first struck Barlow’s division and drove it back in great disorder. Hays and Avery then advanced beyond Gordon’s left, and struck another line, retired back from the first, and routed that, driving it through the town. Hays alone entered the town, Avery going into the open ground on the left of the town. Gordon’s ammunition was nearly exhausted, and he had stopped to refill his cartridge boxes.
The movements of my brigades had been very rapid, and brought them in rear and flank of the force confronting Rodes. That force then commence falling back, and the rout soon became general. I sent for Smith’s brigade, but Smith did not come up, and I sent a second time. I rode into the town, passing prisoners streaming to the rear, and found Hays forming line along a street on the left of the
town. The enemy had begun firing artillery from Cemetery Hill. . . I met a staff officer of Pender’s (of Hill’s corps) and told him to go tell Hill that if he would send forward a division, we could take that hill. None of Hill’s troops advanced. Colonel Smead of Ewell’s staff came to me and said Ewell had sent him to say Johnson’s division was coming up, and to ask me where he should be put.
I rode to Ewell in the town. I pointed out to him Culp’s Hill as the proper position for Johnson, and urged pushing on and capturing Cemetery Hill. Ewell asked me to ride with him up the street to scout the hill. Ewell was not disposed to make the advance until Johnson arrived, because Rodes’s division had sustained heavy loss.
When the enemy was driven through the town it was about 4:00 p.m., and it was now getting towards sunset. I rode to see about my two brigades confronting the enemy. I was sent for by Ewell and found him with General Lee on the back porch of a small house north of town, near the road from Carlisle. It was now sunset, and Johnson had arrived and his division was halted near the college, in the
northwest of the town adjacent to the Mummasburg Road. Johnson did not get on my left until after dark.
The most that the capture of Cemetery Hill on that day could have accomplished would have been to throw the enemy back on the line of Pipe Creek, which Meade had already selected as the position for receiving our attack, for he would not have attacked us at Cemetery Hill. (Jubal Early)
“On June 28th I reached Carlisle. I told Ewell Harrisburg could be taken, and I thought General Lee expected it. I volunteered to capture the place with one brigade, and it was arranged that we would start before daybreak on the 30th. The night of the 29th, Ewell received by courier from General Lee a dispatch that the enemy had crossed the Potomac, the dispatch came with an order to cross at
once South Mountain, `and march to Cashtown or Gettysburg, according to circumstances.’ These were the words (Italics original) We marched via Heidlersburg to Middleburg thence to Gettysburg. About 2:00 p.m. Hill and Rodes had driven the enemy on our right, and Early, having reached the field on our extreme left, encountered a heavy body of the enemy, who were driven back in confusion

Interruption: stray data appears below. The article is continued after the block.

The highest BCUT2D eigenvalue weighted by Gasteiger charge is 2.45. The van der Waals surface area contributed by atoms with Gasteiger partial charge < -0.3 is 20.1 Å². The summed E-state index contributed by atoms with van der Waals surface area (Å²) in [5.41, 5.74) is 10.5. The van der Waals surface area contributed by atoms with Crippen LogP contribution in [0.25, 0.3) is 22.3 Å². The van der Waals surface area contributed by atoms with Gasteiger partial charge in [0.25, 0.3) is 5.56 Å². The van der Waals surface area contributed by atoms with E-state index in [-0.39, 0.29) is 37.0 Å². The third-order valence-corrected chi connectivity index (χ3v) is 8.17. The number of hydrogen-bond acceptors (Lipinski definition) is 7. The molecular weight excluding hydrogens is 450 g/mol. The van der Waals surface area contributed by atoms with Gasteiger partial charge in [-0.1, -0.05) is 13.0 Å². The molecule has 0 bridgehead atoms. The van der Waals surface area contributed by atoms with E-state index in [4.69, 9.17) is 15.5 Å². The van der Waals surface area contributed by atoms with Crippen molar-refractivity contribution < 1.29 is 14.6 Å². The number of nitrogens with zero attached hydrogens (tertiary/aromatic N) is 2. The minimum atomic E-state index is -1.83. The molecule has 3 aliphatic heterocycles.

and with heavy loss.
I rode with Ewell through the town. . . At this time, about 3:00 p.m. the firing had ceased entirely, save occasional discharges of artillery from the hill above the town. Ewell moved about uneasily, a good deal excited, and seemed to me to be undecided what to do next. I said to him: `General, are you not going to follow up?’ He replied that he had no orders to proceed. I said, “We should
secure our advantage.” He made no rejoiner, but was far from composed. (Major-General Isaac Trimble)
General Lee’s Military Mind Was Ahead of His Time
General Lee was forced by the pressure of politics to pretend, in taking the army into Pennsylvania, that it would only engage in battle under circumstances in which it was attacked by the enemy’s army. In fact, he planned to meet the enemy’s advance as it came to him near Gettysburg and attack it from two directions: first, with A.P. Hill’s corps he meant to fix the enemy advance facing west
and then have Ewell’s corps attack its right flank and rear, sending it in retreat, with full pursuit, toward the Mason-Dixon line. Moving rapidly after the retreating advance, Lee meant to use the Emmitsburg Road to turn Meade’s left flank and take possession of Frederick. Turned from Pipe Creek, Meade’s only practical choice then was to take position outside the Washington forts, blocking the
roads between Frederick and Baltimore and Washington, or abandon the roads to Baltimore and take post inside the Washington forts. Of course, Meade had a third choice, and that was to advance to attack Lee at the Monacacy, assuming Lee was not then already moving east to attack him. In planning the encounter battle at Gettysburg, Lee used the principles Liddell Hart articulated so well in his
articles and books before World War I and, continuing through War World II and the Cold War.